Setting up HiveServer2 Authentication using PAM

In this blog I will show you how set up authentication for HiveServer2 (HS2) using pluggable authentication module (PAM). Once configured, all HS2 clients (JDBC and ODBC) will require a valid username and password to connect. A validation error will be thrown if an invalid username and password is passed. This authentication doesn’t apply to hive cli (command line interface) as it doesn’t go through HS2. Please remember that HS2 authentication only controls connection to hive and not the actual data. Data stored on Hadoop cluster is still authorized using file system permissions. The identity used depends on whether impersonation is enabled.

Notes:

1. If your organization relies heavily on LDAP, you can also use LDAP authentication to control access to HS2. LDAP authentication configuration is not covered in this blog.

2. This blog is based on Hive-0.11 released by MapR. The default location for hive-site.xml is /opt/mapr/hive/hive-0.11/conf

3. This blog is based on MapR 3.0.2 release with M5 license installed. In MapR 3.1.0 security release the authentication is enabled by default and you do not need to configure it

I highly recommend installing HS2 and hive METASTORE on either a separate control node where mapr-core package is installed or on one of the data node. This will bring HS2 and METASTORE under mapr-warden’s control and will be managed by warden whenever mapr-warden is stopped/started/restarted. Also, maprcli is part of mapr-core package that allows you to manage individual services running on a host. Running HS2 and METASTORE on a mapr client node doesn’t give you flexibility of maprcli and mapr-warden.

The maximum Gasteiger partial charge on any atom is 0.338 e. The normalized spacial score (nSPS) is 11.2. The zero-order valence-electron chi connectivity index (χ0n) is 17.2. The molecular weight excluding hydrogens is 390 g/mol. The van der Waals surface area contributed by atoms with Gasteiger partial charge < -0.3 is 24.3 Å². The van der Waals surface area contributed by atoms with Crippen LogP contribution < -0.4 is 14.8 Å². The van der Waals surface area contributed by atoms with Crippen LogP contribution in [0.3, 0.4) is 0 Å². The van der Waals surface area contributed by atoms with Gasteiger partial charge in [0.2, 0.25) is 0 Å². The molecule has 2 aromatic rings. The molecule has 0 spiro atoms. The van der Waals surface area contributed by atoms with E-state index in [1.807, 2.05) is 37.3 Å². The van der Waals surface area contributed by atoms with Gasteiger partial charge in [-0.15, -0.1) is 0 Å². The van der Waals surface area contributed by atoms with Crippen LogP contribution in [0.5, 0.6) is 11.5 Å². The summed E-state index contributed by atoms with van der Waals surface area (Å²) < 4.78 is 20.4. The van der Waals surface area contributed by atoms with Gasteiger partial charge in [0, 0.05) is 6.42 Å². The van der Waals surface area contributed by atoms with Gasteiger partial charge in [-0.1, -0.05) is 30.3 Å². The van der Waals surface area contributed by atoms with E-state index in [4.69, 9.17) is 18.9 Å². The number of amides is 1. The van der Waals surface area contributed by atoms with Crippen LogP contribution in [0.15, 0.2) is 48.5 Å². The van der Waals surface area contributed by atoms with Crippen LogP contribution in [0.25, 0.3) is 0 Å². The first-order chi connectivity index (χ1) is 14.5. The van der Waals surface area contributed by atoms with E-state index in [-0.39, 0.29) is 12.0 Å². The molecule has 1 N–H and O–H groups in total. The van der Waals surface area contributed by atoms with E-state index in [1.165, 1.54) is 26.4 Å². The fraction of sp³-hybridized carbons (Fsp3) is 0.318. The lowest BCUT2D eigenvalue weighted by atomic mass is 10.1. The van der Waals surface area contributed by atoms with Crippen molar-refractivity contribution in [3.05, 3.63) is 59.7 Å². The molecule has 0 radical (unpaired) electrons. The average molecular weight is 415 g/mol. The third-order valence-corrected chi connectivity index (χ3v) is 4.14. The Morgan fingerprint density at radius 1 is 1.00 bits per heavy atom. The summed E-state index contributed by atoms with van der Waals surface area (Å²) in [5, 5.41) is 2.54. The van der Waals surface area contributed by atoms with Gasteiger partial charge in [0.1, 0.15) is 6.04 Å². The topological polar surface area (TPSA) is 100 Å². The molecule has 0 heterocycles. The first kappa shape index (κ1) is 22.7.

I also recommend enabling user impersonation for HS2. User impersonation enables HS2 to submit jobs as a particular user. Without impersonation, HS2 submits jobs as the user that started the HiveServer2 process. On a MapR cluster, this user is typically the mapr user or the user specified in the MAPR_USER environment variable. To enable impersonation please follow MapR installation documentation.

To set up HS2 authentication, perform following steps:

  1. Configure HS2 authentication parameters in hive-site.xml
  2. Make sure libjpam.so is installed in correct location
  3. Restart HS2
  4. Test HS2 Authentication

Configure HS2 authentication parameters in hive-site.xml

HS2 authentication is configured using three parameters defined in hive-site.xml. These parameters are:

hive.server2.authentication

This parameter defines the authentication mode that HS2 is going to use while authenticating username and password. Four options NONE (default), KERBEROS, LDAP and CUSTOM are supported. For the purpose of this blog we are going to use CUSTOM.

hive.server2.custom.authentication.class

When hive.server2.authentication is set to CUSTOM you must specify the authentication class explicitly. In case of MapR installation this value will be org.apache.hive.service.auth.PamAuthenticationProvider

hive.server2.authentication.pam.profiles

This parameter defines a comma separated list of pam modules that will be used for verification of username and password. In my configuration I am using sshd and sudo as these are the defaults and the PAM module that we use for password authentication. The values for this parameter are sshd, sudo. To make these changes open /opt/mapr/hive/hive-0.11/conf/hive-site.xml and add these parameters.

Below is the sample configuration:

<configuration>

<property>

<name>hive.server2.authentication</name>

<value>CUSTOM</value>

</property>

<property>

<name>hive.server2.custom.authentication.class</name>

<value>org.apache.hive.service.auth.PamAuthenticationProvider</value>

</property>

<property>

<name>hive.server2.authentication.pam.profiles</name>